-Avg. estimate, Thomson Financial: $.19 per share profit on $8.54 billion revenue
It has taken a long time, but investors and analysts appear to be in Intel’s corner again.
For the past couple of years, the Santa Clara-based chipmaker had been losing the image war with scrappier Advanced Micro Devices (AMD). While AMD concentrated on designing more efficient chips, Intel seemed to blithely crank out pricey power-guzzlers, confident that consumers would shy away from low-cost computers that didn’t have high gigahertz numbers and “Intel Inside.”
But Intel hit a wall earlier this decade. Qualities like energy efficiency and heat reduction became a more important part of the computing experience for consumers and businesses, and Intel’s hot and expensive chips didn’t fit the bill. As a result, AMD was able to begin stealing market share from Intel as major customers like Hewlett-Packard (HPQ) and eventually Dell (DELL) started offering more systems with AMD inside instead.
Now, after dithering around a bit, Intel appears to be getting back on track (see Intel’s one-year stock chart at left). An example: AMD took a gamble and decided to develop new four-core computer chips with an efficient design that it bet Intel would be unable to quickly match, but Intel took the opportunity to quickly release its own less elegant, but still functional, quad-core chips. If Intel succeeded in getting enough customers to embrace its quad-core offering, it would be able to take the wind out of AMD’s sails – and to some extent, that appears to be happening.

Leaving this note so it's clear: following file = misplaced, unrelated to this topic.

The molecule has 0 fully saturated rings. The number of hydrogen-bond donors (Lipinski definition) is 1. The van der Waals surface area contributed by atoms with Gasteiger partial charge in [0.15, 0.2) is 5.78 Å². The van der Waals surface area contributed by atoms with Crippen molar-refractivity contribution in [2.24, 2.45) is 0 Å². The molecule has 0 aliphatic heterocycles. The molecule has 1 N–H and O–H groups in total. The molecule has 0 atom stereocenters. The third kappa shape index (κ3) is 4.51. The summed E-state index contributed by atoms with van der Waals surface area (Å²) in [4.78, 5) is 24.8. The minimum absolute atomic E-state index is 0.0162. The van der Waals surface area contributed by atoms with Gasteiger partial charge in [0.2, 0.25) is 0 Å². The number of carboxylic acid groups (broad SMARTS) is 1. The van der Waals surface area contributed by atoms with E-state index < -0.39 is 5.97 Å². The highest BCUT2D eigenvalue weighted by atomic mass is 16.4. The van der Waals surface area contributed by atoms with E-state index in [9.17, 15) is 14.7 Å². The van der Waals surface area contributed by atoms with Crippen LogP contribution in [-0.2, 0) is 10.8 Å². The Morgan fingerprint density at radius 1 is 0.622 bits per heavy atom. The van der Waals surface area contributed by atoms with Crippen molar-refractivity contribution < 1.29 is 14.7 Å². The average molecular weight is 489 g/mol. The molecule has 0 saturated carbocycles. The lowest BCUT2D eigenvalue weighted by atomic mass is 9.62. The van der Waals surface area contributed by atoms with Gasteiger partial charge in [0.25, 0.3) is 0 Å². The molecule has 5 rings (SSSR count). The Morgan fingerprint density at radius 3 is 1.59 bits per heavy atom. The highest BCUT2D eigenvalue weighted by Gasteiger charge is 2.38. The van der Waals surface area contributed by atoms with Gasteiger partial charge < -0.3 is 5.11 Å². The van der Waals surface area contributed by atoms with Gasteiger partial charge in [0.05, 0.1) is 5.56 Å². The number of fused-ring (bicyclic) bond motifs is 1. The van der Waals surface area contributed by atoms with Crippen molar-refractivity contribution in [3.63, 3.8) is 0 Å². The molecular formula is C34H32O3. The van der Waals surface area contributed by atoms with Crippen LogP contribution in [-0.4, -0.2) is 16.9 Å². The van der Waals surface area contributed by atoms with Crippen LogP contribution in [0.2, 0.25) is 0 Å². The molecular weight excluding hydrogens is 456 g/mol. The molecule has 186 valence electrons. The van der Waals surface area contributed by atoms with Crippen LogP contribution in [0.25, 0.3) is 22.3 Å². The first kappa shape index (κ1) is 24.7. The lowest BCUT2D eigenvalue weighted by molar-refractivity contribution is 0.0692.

But more than that, Intel has gotten back some buzz. Perhaps the best example: Charismatic Apple (AAPL) CEO Steve Jobs invited Intel CEO Paul Otellini on stage during Apple’s Worldwide Developer Conference last month, and gave Otellini a custom-made award to thank him for being such a good partner to Apple. Steve Jobs is the biggest star in the tech world right now, and that kind of recognition gives Intel the kind of cool factor you can’t buy in stores.
There are a few major things I’ll be listening for during Intel earnings:
1. Revenues. The overall sales number will allow investors to gauge demand during the quarter. Compare this number with the same quarter a year ago, when revenues were just over $8 billion. That wasn’t a particularly strong quarter, so the comparison shouldn’t be too tough.
2. Margins. If Intel maintained decent profit margins, it will suggest that it got the better of AMD in the price wars. This is particularly important in laptops and mobile devices, which are among Intel’s fastest-growing (and lately most profitable) areas.
3. Forecasts. Assuming Intel doesn’t miss numbers in a big way, the thing most likely to actually move the stock is management’s forecast for the remainder of the year. The third quarter and especially the fourth are traditionally strong for PC sales – last year Intel did nearly $9.7 billion in revenue for the quarter.
If Intel executives play it safe, though, executives will give conservative guidance for the rest of the year. The biggest factor affecting revenues might well be Microsoft (MSFT) Windows Vista – no one knows how the operating system will appeal to consumers in its first holiday season on retail shelves. But there are also little boosts on the horizon for Intel; Apple, which has been gaining PC market share lately, introduces its Leopard operating system in October, which should spur hardware sales of the Intel-only Mac lineup. So will executives take a cautious tone on second-half sales or an optimistic one? That will make all the difference.